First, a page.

Taken from wikipedia
Signal-to-noise ratio (often abbreviated SNR or S/N) is an electrical engineering concept defined as the ratio of a given transmitted signal to the background noise of the transmission medium. It is also known as D/U ratio, which stands for desired to undesired signal ratio.
Signal-to-noise ratio is an engineering term for the power ratio between a signal (meaningful information) and the background noise:
where P is average Power and A is RMS Amplitude. Both signal and noise power are measured within the system bandwidth.
Because many signals have a very wide dynamic range, SNRs are usually expressed in terms of the logarithmic decibel scale. In decibels, the SNR is 20 times the base-10 logarithm of the amplitude ratio, or 10 times the logarithm of the power ratio:
Electrical SNR and acoustics
Often the signals being compared are electromagnetic in nature, though it is also possible to apply the term to sound stimuli. Due to the definition of decibel, the SNR gives the same result independent of the type of signal which is evaluated (such as power, current, or voltage).
Signal-to-noise ratio is closely related to the concept of dynamic range, where dynamic range measures the ratio between noise and the greatest un-distorted signal on a channel. SNR measures the ratio between noise and an arbitrary signal on the channel, not necessarily the most powerful signal possible. Because of this, measuring signal-to-noise ratios requires the selection of a representative or reference signal. In audio engineering, this reference signal is usually a sine wave, sounding a tone, at a recognized and standardized magnitude, such as 1 kHz at +4 dBu (1.228 VRMS).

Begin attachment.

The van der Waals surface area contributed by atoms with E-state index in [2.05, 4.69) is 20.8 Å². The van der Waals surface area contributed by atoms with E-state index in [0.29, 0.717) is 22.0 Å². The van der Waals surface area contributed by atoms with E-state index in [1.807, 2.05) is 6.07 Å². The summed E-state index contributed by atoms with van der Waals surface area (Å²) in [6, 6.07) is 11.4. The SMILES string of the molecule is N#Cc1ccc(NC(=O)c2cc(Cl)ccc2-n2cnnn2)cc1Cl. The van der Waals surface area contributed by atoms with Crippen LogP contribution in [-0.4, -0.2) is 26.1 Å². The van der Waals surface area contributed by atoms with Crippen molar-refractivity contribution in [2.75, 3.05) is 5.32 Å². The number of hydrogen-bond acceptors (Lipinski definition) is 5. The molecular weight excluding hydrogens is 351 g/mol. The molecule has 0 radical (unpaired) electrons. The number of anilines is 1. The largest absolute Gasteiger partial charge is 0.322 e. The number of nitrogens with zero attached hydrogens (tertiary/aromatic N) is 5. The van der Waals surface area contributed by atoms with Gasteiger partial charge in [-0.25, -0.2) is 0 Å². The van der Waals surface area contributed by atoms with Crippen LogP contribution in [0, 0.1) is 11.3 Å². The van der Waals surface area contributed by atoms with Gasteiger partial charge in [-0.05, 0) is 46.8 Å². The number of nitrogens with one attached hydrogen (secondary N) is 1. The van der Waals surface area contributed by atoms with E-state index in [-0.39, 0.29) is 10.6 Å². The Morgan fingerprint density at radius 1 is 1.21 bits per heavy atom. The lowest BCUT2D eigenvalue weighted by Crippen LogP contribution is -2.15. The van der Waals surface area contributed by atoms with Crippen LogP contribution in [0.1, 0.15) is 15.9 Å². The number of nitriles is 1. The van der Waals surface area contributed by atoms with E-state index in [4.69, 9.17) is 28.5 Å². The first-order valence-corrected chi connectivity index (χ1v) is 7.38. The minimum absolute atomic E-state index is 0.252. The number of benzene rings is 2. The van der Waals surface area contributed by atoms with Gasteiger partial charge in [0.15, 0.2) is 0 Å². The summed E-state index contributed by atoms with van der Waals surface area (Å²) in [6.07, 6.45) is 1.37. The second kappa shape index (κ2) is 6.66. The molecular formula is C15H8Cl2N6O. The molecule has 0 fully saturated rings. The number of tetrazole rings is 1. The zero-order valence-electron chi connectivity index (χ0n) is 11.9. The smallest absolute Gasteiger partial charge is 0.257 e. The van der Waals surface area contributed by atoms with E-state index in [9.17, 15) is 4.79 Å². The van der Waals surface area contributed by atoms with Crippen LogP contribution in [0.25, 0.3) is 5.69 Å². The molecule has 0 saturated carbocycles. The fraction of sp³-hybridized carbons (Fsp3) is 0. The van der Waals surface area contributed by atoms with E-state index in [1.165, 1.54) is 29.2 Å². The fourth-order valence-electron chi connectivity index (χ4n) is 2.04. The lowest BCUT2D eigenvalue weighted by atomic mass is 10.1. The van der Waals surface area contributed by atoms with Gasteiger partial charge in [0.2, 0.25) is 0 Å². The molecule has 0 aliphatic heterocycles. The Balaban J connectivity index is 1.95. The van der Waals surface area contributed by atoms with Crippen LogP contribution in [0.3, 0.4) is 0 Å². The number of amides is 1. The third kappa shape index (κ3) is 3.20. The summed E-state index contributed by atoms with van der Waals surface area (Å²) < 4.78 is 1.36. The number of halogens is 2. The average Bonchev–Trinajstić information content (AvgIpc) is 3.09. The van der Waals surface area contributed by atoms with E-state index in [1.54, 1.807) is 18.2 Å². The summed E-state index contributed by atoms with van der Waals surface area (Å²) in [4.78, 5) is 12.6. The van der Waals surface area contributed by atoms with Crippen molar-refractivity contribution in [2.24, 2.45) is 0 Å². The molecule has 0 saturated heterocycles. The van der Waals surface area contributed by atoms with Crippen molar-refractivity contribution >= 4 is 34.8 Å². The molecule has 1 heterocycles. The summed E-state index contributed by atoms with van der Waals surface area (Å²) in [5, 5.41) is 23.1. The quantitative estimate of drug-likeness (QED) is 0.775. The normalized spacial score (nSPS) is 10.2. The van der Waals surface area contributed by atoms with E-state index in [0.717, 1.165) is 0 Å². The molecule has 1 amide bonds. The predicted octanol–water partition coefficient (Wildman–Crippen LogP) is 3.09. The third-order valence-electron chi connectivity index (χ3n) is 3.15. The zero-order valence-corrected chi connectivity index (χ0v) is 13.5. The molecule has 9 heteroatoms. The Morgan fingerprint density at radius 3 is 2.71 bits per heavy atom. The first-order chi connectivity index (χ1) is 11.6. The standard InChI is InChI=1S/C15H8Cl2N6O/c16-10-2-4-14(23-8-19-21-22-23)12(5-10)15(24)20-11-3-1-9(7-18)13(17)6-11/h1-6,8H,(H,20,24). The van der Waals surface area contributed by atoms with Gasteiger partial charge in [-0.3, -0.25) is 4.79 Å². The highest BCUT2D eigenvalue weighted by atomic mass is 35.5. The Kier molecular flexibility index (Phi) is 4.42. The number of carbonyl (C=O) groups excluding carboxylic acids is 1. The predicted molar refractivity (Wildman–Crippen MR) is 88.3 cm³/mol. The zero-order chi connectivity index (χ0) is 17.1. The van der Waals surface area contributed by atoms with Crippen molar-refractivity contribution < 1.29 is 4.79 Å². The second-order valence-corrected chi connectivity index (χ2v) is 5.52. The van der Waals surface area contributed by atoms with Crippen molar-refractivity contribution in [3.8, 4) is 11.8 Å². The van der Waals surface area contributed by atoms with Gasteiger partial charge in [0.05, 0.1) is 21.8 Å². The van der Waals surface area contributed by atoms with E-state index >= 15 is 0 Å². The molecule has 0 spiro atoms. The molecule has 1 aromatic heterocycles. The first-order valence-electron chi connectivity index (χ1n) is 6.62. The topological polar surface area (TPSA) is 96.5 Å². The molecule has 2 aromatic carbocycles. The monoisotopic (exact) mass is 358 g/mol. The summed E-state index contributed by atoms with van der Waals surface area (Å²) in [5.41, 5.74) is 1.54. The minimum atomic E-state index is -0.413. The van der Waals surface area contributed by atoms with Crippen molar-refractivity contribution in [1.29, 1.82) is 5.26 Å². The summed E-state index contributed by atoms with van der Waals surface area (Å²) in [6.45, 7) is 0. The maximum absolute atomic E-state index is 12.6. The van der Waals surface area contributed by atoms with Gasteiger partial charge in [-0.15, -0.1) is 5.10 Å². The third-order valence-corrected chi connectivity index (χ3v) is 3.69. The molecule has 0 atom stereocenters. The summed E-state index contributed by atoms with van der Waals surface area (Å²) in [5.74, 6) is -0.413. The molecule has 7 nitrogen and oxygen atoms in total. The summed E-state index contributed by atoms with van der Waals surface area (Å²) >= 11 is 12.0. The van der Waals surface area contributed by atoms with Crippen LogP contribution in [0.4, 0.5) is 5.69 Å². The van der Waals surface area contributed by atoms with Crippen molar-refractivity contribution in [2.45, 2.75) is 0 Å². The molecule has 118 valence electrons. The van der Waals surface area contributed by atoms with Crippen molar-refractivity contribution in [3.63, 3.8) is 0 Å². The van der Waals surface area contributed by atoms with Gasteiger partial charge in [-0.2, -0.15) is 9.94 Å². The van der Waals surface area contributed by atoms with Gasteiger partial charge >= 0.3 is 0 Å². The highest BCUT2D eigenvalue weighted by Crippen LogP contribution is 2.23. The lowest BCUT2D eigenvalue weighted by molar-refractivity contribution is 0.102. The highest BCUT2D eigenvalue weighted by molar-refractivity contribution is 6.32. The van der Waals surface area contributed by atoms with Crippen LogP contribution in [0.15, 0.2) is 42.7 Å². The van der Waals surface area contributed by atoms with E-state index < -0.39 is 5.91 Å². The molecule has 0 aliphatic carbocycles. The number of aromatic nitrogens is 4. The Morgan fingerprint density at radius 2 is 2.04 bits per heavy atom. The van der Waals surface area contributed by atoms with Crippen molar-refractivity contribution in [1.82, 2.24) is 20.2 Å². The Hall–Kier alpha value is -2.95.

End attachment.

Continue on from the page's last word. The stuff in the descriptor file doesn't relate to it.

SNR is usually taken to indicate an average signal-to-noise ratio, as it is possible that (near) instantaneous signal-to-noise ratios will be considerably different. The concept can be understood as normalizing the noise level to 1 (0 dB) and measuring how far the signal 'stands out'. In general, higher signal to noise is better; the signal is 'cleaner'.